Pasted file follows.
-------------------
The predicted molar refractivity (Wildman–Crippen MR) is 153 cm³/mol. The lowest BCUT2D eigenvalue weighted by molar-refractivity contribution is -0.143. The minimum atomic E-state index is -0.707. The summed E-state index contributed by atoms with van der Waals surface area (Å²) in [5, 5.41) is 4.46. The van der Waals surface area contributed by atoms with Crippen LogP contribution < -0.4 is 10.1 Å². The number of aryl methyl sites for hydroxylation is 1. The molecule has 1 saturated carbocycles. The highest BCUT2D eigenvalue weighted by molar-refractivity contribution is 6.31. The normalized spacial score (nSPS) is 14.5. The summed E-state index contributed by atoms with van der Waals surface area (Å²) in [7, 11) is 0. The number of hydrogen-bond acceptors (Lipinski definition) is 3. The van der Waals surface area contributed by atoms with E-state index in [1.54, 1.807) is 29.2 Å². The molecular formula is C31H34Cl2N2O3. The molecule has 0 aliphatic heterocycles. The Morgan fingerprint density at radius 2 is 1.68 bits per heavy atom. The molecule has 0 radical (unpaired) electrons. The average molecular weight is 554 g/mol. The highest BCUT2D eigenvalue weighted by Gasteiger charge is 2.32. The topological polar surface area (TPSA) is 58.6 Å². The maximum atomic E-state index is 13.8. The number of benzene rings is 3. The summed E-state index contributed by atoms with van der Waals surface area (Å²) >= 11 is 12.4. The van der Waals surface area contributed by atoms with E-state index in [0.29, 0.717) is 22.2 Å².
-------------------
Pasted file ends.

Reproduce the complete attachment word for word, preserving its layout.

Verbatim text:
The predicted molar refractivity (Wildman–Crippen MR) is 153 cm³/mol. The lowest BCUT2D eigenvalue weighted by molar-refractivity contribution is -0.143. The minimum atomic E-state index is -0.707. The summed E-state index contributed by atoms with van der Waals surface area (Å²) in [5, 5.41) is 4.46. The van der Waals surface area contributed by atoms with Crippen LogP contribution < -0.4 is 10.1 Å². The number of aryl methyl sites for hydroxylation is 1. The molecule has 1 saturated carbocycles. The highest BCUT2D eigenvalue weighted by molar-refractivity contribution is 6.31. The normalized spacial score (nSPS) is 14.5. The summed E-state index contributed by atoms with van der Waals surface area (Å²) in [7, 11) is 0. The number of hydrogen-bond acceptors (Lipinski definition) is 3. The van der Waals surface area contributed by atoms with E-state index in [1.54, 1.807) is 29.2 Å². The molecular formula is C31H34Cl2N2O3. The molecule has 0 aliphatic heterocycles. The Morgan fingerprint density at radius 2 is 1.68 bits per heavy atom. The molecule has 0 radical (unpaired) electrons. The average molecular weight is 554 g/mol. The highest BCUT2D eigenvalue weighted by Gasteiger charge is 2.32. The topological polar surface area (TPSA) is 58.6 Å². The maximum atomic E-state index is 13.8. The number of benzene rings is 3. The summed E-state index contributed by atoms with van der Waals surface area (Å²) >= 11 is 12.4. The van der Waals surface area contributed by atoms with E-state index in [0.29, 0.717) is 22.2 Å².